ner of E. Huron Street and Fourth
Avenue at 12:45 yesterday morning.
Neither the motorcycle operator,
Leslie Conde, nor the other passenger
were injured.
Double pay collections proved cost-
ly to Edward Kubly, 32, of this city.
He was sentenced to 60 days in the
County Jail today for collecting $32
in unemployment benefits from the
State while earning $61.75 as an
electrician.
Two youthful thieves today ad-
mitted thefts totaling approximately
$50 in, the locker room of the local
Y.M.C.A.
Michigran Dames
Hold Annual Tea
Michigan Dames, an organization
of the wives of students and internes
of the University, is to have a sum-
mer tea from 3:30 to 5:30 p.m. Tues-
day, July 9 in the League gardens.
This tea, an annual event preced-
ing the weekly bridge parties spon-
sored by the Dames, is designed es-
pecially for the wives of the Sum-
mer Session students, said Mrs. Wil-
liam Kichline, chairman of the sum-
mer bridge group.
After the initial tea, the Michigan
Dames will meet at the weekly bridge
group.

followed by supper outdoors and a g
social hour. Those having cars are a
urged to bring them, an allowance
being given for transportation fur- 2
nished. All graduate students, facul-
ty and alumni are welcome.
Michigan Christian Fellowship, an
evangelical Christian student group, 2
meets each Sunday afternoon in the
Fireside Room, Lane Hall. Summer E
session students are extended a
hearty invitation to attend these de-
votional meetings each week. This
week the time will be 4:30. E
The Michigan Wolverine will hold
its first Sunday Social Hour of the
summer from 6:00-10:30 Sunday eve-
ning, June 30. From 6:00-7:00
Tschaikowsky's Fifth Symphony will
be played. This program will be
followed by a selection of current
popular recordings from 7:00-10:30.
All summer students are cordially in-
vited. There will be a door charge
of fifteen cents.
Dr. Leonard A. Parr of the First
Congregational Church is giving a
new series of Book Lectures through
the Summer Session for the benefit
of Summer school students visitors
and the local public. These lectures
are given in the assembly room of
the church and are free to all. Re-
cent books in Fiction, Travel, Poetry,
Biography, etc will be presented each
week. Upton Sinclair's new novel
"World's End" will be among the
new books discussed next Monday.
Monday at 4:05 there will be a
Lecture-"How One May Keep Phy-
sically Fit," by Vaughn S. Blanchard,
Professor of Health Education,
Wayne University. (University High
School Auditorium.)
Intramural Baseball Practice
Games: Monday, July 1, 4:15. South
Ferry Field. Curriculum Workshop
(J. Bosch, Mgr.) vs Physics (W. Mor-
ris, Mgr.)
Super Dupers (W. Kaler, Mgr.) vs
Buckeyes (Larry Saltis, Mgr.)
Chemistry (F. Benner, Mgr.) vs Reds
(Homer Cunningham, Mgr.)
Representatives of all Undergrad-
uate houses are called for a compul-
sory meeting with the summer Judi-
ciary Council on Monday afternoon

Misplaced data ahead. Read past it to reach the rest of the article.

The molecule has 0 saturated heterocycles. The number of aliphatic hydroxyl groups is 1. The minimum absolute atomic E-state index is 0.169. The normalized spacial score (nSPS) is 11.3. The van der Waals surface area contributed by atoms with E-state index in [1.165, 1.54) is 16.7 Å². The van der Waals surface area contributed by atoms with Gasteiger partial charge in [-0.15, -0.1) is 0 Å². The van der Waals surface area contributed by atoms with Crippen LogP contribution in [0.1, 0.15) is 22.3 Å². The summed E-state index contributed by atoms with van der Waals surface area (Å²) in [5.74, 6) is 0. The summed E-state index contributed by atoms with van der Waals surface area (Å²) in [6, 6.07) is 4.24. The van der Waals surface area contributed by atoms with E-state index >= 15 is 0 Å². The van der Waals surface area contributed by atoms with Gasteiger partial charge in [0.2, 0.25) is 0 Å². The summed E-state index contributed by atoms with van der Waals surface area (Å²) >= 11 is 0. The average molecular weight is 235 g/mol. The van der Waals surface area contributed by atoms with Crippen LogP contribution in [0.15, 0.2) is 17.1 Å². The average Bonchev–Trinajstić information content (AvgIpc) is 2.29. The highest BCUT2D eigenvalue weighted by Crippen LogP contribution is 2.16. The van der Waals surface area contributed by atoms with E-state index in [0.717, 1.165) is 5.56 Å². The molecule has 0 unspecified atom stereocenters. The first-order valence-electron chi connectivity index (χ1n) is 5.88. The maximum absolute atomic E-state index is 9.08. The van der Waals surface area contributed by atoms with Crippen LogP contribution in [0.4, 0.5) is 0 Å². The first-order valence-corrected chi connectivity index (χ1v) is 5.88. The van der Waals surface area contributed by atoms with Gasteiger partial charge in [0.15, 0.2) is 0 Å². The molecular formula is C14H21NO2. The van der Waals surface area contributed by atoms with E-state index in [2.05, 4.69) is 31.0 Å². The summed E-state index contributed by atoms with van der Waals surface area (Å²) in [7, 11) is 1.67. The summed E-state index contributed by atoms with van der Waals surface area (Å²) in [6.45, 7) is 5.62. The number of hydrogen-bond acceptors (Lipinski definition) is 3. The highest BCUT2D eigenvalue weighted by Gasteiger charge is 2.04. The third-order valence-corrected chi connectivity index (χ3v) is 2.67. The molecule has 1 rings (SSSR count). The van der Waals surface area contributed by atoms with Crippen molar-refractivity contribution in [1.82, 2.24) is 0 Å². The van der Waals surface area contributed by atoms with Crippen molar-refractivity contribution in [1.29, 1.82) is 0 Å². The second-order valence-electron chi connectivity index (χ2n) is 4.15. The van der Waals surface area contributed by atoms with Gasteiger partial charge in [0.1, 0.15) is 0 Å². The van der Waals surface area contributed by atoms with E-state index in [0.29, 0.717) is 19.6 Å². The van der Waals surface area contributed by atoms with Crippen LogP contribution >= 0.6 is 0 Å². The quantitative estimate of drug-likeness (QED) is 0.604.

at 4:15 at the Michigan League.
Monday at 7:15 there will be a
Women's Education Club meeting.
(Michigan League.)
There will be a special class for
students who wish definite instruc-
tion in calling and directing square
and country dances, at 9:00 p.m.
Monday evenings, under the direction
of Mr. Lovett. All those wishing to
join this class must register in the
Social Director's Office in the Michi-
gan League. There is no charge.
Phi Delta Kappa will hold its
weekly luncheon on Tuesday, July 2,
in the Michigan Union, at 12:10. Dr.
Foster, Assistant Director in the Re-
search Division of the National Ed-
ucation Association will speak on the
subject, "Research in the N.E.A."
Wives of students and internes are
invited to attend a tea given in their
honor on Tuesday, July 9th from
3:30 to 5:30 in the garden of the
Michigan League. All wives of sum-

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ti':::L

B0LUE

GRASS

IN FLOWER MIST AN
DUSTING POWDER

FRAGRANCE
SD
er youF
r Mist
n, ex-
Follow
Grass{*
nderfu
s Blue
indon

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After your bath, spray all ov
a shower of Blue Grass Flowe
... a cooling, refreshing frictio
hilarating as a May morning. F
this with a cloud of Bluet
Dusting Powder. It's so won
to be able to use luxurious
Grass fragrance with suclaba

I

livered by three outstanding laymen
and members of the clergy. Prof.
William W. Sweet of the Divinity
School of the University of Chicago,
Prof. Leroy L. Waterman of the
oriental languages and literature de-
partment, Dr. Edward Fitzpatrick,
president of Mount Mary College for
Women, and Rabbi Louis Binstock,
who has recently returned from Ger-
many and Russia.
The second division of the con-
ference will be auditing classes in
guidance, religious conseling, Milton,
social control, American literature,
mental hygiene, and educational psy-
chology offered regularly by the Uni-
versity in the Summer Session dur-
ing the week of the conference.
At 4 p.m. each afternoon, members
of the conference will hold special
forums to discuss the results of the
conference, Dr. Blakeman announc-
ed.

Blue Grass Rower Mist, $1.25 - Blue Grass Dusting Powder, with puff, $1.50
nTahe hearry
On State at the head of No rth University

r

i7

Benjamin Lovett
To Conduct Dance

}.
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' .;-

Lesson At

League

I

Benjamin B. Lovett, with the Hen-
ry Ford Square Dance Orchestra, will
conduct the second in a series of
lessons on square and country danc-
ing at 7:45 p.m. Monday at the
League.
There will be no charge and those
who plan to attend are urged to come
early for the floor space in the Main
Ballroom will be limited. Jane O'-
Brien, '41Ed, will be there to wel-
come the dancers.
Following this, there will be a class
for those who wish to learn how to
call and direct dances. Those inter-
ested are asked to call Miss McCor-
mick, social director of the League,
at 2-3251.

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AROUND
THE CLOCK
with
a 0
Never a dull moment when
you don the gay, distinc-
tive clothes from MIIVII's.
DRESSES $2.95 to $16.95
SILK SLIPS $1.00 to $2.45
HOSIERY 69c to $1.15

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y
'.
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ji1 g ~ :*

(.oborl
,-,arer

10.95

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University
Drug Co.
* Luncheons
* Dinners
A Fountain
Service
® Cut-Rate
Drugs

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345 MAYNARD

ST.

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GLACIAL WHITE PIQUE for a halter-neck dress. Quilted
red calico for the brief jacket. Under 20 fashion from
the current Vogue at a way Under 20 price!